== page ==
BRUSSELS — NATO defense ministers Thursday endorsed a set of alliance military plans that cleared the way for the United States to produce a new generation of chemical weapons despite persistent objections from several allies.
Defense Secretary Caspar W. Weinberger hailed the decision to adopt the "force goal"--projected military requirement--for the new weapons as a major step toward strengthening the conventional defenses of the North Atlantic Treaty Organization.
He also sought to play down complaints expressed by several European allies who do not want to see the United States break the 17-year moratorium on the production of nerve gas.
The U.S. Congress has stipulated that new funds will be appropriated for the chemical weapons only if the allies give their approval and join consultations about deployment plans. The legislation was passed after many congressmen contended that it makes no sense to produce chemical weapons if the European allies would never permit their use on their territory.
Under the U.S. plan, the weapons would be stored in the United States but brought to Western Europe in the event of a military crisis.
Modern binary weapons consist of two harmless chemicals that become lethal nerve gas only when they are mixed together. They would replace an estimated 30 tons of aging chemical weapons stockpiled in the United States and West Germany over the next decade.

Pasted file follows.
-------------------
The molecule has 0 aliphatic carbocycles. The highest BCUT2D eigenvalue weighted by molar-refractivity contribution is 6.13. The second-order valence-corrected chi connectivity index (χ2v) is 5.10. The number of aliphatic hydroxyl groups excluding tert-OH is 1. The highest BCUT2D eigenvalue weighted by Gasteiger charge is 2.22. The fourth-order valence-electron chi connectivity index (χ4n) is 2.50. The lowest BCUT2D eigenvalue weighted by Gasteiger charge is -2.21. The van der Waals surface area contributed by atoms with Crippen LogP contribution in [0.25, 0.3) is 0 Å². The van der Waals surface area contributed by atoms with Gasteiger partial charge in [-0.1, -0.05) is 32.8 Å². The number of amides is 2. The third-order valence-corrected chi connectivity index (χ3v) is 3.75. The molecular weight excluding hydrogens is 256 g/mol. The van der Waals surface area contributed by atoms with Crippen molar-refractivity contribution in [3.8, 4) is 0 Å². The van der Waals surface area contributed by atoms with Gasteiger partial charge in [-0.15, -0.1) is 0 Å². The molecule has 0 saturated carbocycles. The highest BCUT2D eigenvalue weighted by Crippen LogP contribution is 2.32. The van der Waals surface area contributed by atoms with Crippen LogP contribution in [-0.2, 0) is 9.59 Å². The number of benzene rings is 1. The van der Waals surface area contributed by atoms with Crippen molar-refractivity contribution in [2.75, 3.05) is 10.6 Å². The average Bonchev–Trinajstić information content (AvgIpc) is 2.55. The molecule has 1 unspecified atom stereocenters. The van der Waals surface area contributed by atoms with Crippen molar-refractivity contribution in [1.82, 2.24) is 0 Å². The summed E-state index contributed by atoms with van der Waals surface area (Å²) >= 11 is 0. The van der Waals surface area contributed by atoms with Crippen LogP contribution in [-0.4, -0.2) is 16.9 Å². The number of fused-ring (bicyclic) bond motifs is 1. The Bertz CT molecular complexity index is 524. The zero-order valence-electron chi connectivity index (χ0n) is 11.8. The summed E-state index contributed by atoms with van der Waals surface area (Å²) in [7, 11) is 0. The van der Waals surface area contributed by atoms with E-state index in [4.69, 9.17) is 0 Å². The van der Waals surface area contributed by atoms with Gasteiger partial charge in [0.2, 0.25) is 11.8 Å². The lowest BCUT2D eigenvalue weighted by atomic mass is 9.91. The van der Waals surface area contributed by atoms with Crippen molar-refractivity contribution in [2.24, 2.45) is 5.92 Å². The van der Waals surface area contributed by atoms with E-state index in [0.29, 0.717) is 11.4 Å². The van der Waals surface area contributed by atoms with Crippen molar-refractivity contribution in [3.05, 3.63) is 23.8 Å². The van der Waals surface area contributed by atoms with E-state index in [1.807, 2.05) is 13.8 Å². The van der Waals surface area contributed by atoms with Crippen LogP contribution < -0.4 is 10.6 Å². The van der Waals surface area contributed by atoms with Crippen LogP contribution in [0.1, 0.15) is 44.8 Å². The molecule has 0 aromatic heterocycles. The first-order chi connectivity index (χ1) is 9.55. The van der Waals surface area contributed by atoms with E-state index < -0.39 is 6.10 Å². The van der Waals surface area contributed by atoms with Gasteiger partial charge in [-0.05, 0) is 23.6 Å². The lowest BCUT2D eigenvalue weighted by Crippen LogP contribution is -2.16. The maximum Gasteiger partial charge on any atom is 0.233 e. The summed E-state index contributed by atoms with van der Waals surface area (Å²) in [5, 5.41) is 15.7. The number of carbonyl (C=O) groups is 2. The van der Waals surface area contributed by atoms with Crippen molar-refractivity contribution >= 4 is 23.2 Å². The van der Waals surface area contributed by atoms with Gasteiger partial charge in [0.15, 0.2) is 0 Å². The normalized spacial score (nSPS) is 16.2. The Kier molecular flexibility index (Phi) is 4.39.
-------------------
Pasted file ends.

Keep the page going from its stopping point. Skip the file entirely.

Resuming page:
The 16-member NATO alliance estimates that the Soviet Union has about 300,000 tons of nerve gas and 80,000 military men trained for chemical warfare.
Weinberger said, "Some member nations expressed unhappiness about the idea of chemical weapons and everybody is against their use." But he said the United States felt obliged to modernize its arsenal to gain more bargaining leverage with the Soviet Union and the 40-nation Geneva disarmament conference.
The Geneva negotiations are intended to achieve a global ban on chemical weapons, but the search for an accord has been stymied by disputes between Washington and Moscow over verification methods.
U.S. officials insisted that Thursday's actions by the NATO defense ministers complied with the legal requirements set forth by Congress to launch production of the new nerve gas supplies. Despite the objections of several allies, none of those countries could impose a veto because they are not empowered to block the force goals of another NATO member.
But the fact that at least six allies expressed varying degrees of opposition to the plan could arouse congressional skepticism.
The objections came from Norway, Denmark, Luxembourg, Iceland, Greece and the Netherlands. They later said they explicitly told Weinberger to inform Congress about their absolute rejection of new chemical weapons.